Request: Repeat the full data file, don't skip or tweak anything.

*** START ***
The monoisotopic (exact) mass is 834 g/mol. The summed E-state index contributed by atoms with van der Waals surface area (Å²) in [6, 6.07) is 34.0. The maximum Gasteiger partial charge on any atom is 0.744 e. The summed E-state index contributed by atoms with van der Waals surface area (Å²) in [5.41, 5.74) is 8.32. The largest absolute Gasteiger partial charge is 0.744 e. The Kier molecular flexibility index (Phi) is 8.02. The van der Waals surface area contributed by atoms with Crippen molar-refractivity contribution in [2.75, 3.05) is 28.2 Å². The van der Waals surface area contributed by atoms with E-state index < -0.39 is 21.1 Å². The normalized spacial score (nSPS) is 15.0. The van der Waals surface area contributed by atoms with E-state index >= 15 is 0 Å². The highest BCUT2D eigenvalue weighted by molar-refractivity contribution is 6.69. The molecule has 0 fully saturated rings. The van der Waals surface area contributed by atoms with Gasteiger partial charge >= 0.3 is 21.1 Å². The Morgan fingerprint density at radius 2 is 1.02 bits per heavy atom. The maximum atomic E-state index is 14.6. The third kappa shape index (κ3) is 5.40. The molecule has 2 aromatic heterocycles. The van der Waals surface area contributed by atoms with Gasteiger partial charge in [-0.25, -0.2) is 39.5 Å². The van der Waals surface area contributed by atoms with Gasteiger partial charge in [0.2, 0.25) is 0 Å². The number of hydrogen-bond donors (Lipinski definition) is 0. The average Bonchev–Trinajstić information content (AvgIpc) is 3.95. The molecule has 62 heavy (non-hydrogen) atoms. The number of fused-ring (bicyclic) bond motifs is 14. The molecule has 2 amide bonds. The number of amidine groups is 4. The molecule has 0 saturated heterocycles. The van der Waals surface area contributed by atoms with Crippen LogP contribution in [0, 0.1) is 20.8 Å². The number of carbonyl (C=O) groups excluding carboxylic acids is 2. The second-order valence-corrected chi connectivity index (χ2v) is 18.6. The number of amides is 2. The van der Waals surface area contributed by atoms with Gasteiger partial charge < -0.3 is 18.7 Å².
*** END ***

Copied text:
The monoisotopic (exact) mass is 834 g/mol. The summed E-state index contributed by atoms with van der Waals surface area (Å²) in [6, 6.07) is 34.0. The maximum Gasteiger partial charge on any atom is 0.744 e. The summed E-state index contributed by atoms with van der Waals surface area (Å²) in [5.41, 5.74) is 8.32. The largest absolute Gasteiger partial charge is 0.744 e. The Kier molecular flexibility index (Phi) is 8.02. The van der Waals surface area contributed by atoms with Crippen molar-refractivity contribution in [2.75, 3.05) is 28.2 Å². The van der Waals surface area contributed by atoms with E-state index < -0.39 is 21.1 Å². The normalized spacial score (nSPS) is 15.0. The van der Waals surface area contributed by atoms with E-state index >= 15 is 0 Å². The highest BCUT2D eigenvalue weighted by molar-refractivity contribution is 6.69. The molecule has 0 fully saturated rings. The van der Waals surface area contributed by atoms with Gasteiger partial charge >= 0.3 is 21.1 Å². The Morgan fingerprint density at radius 2 is 1.02 bits per heavy atom. The maximum atomic E-state index is 14.6. The third kappa shape index (κ3) is 5.40. The molecule has 2 aromatic heterocycles. The van der Waals surface area contributed by atoms with Gasteiger partial charge in [-0.25, -0.2) is 39.5 Å². The van der Waals surface area contributed by atoms with Gasteiger partial charge in [0.2, 0.25) is 0 Å². The number of hydrogen-bond donors (Lipinski definition) is 0. The average Bonchev–Trinajstić information content (AvgIpc) is 3.95. The molecule has 62 heavy (non-hydrogen) atoms. The number of fused-ring (bicyclic) bond motifs is 14. The molecule has 2 amide bonds. The number of amidine groups is 4. The molecule has 0 saturated heterocycles. The van der Waals surface area contributed by atoms with Crippen LogP contribution in [0, 0.1) is 20.8 Å². The number of carbonyl (C=O) groups excluding carboxylic acids is 2. The second-order valence-corrected chi connectivity index (χ2v) is 18.6. The number of amides is 2. The van der Waals surface area contributed by atoms with Gasteiger partial charge < -0.3 is 18.7 Å².